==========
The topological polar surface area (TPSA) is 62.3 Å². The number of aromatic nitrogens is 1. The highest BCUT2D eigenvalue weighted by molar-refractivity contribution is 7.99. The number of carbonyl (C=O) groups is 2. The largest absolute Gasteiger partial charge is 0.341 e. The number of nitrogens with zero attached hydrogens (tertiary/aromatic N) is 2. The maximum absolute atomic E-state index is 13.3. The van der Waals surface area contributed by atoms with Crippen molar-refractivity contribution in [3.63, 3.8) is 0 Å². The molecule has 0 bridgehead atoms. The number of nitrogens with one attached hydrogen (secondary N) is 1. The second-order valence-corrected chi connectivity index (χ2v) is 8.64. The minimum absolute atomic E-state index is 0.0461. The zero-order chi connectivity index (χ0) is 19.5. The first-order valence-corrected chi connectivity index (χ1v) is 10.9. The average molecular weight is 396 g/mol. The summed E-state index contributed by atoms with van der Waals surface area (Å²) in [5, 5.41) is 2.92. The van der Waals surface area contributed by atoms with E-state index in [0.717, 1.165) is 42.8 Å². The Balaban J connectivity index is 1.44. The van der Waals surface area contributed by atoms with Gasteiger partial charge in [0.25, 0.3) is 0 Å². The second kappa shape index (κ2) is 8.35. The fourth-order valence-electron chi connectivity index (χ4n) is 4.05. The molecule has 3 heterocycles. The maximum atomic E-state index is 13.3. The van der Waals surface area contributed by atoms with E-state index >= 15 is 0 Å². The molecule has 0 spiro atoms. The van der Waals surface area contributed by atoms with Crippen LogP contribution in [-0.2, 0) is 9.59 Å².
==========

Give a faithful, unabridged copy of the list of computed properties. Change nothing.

The topological polar surface area (TPSA) is 62.3 Å². The number of aromatic nitrogens is 1. The highest BCUT2D eigenvalue weighted by molar-refractivity contribution is 7.99. The number of carbonyl (C=O) groups is 2. The largest absolute Gasteiger partial charge is 0.341 e. The number of nitrogens with zero attached hydrogens (tertiary/aromatic N) is 2. The maximum absolute atomic E-state index is 13.3. The van der Waals surface area contributed by atoms with Crippen molar-refractivity contribution in [3.63, 3.8) is 0 Å². The molecule has 0 bridgehead atoms. The number of nitrogens with one attached hydrogen (secondary N) is 1. The second-order valence-corrected chi connectivity index (χ2v) is 8.64. The minimum absolute atomic E-state index is 0.0461. The zero-order chi connectivity index (χ0) is 19.5. The first-order valence-corrected chi connectivity index (χ1v) is 10.9. The average molecular weight is 396 g/mol. The summed E-state index contributed by atoms with van der Waals surface area (Å²) in [5, 5.41) is 2.92. The van der Waals surface area contributed by atoms with E-state index in [0.717, 1.165) is 42.8 Å². The Balaban J connectivity index is 1.44. The van der Waals surface area contributed by atoms with Gasteiger partial charge in [0.25, 0.3) is 0 Å². The second kappa shape index (κ2) is 8.35. The fourth-order valence-electron chi connectivity index (χ4n) is 4.05. The molecule has 3 heterocycles. The maximum atomic E-state index is 13.3. The van der Waals surface area contributed by atoms with E-state index >= 15 is 0 Å². The molecule has 0 spiro atoms. The van der Waals surface area contributed by atoms with Crippen LogP contribution in [-0.2, 0) is 9.59 Å².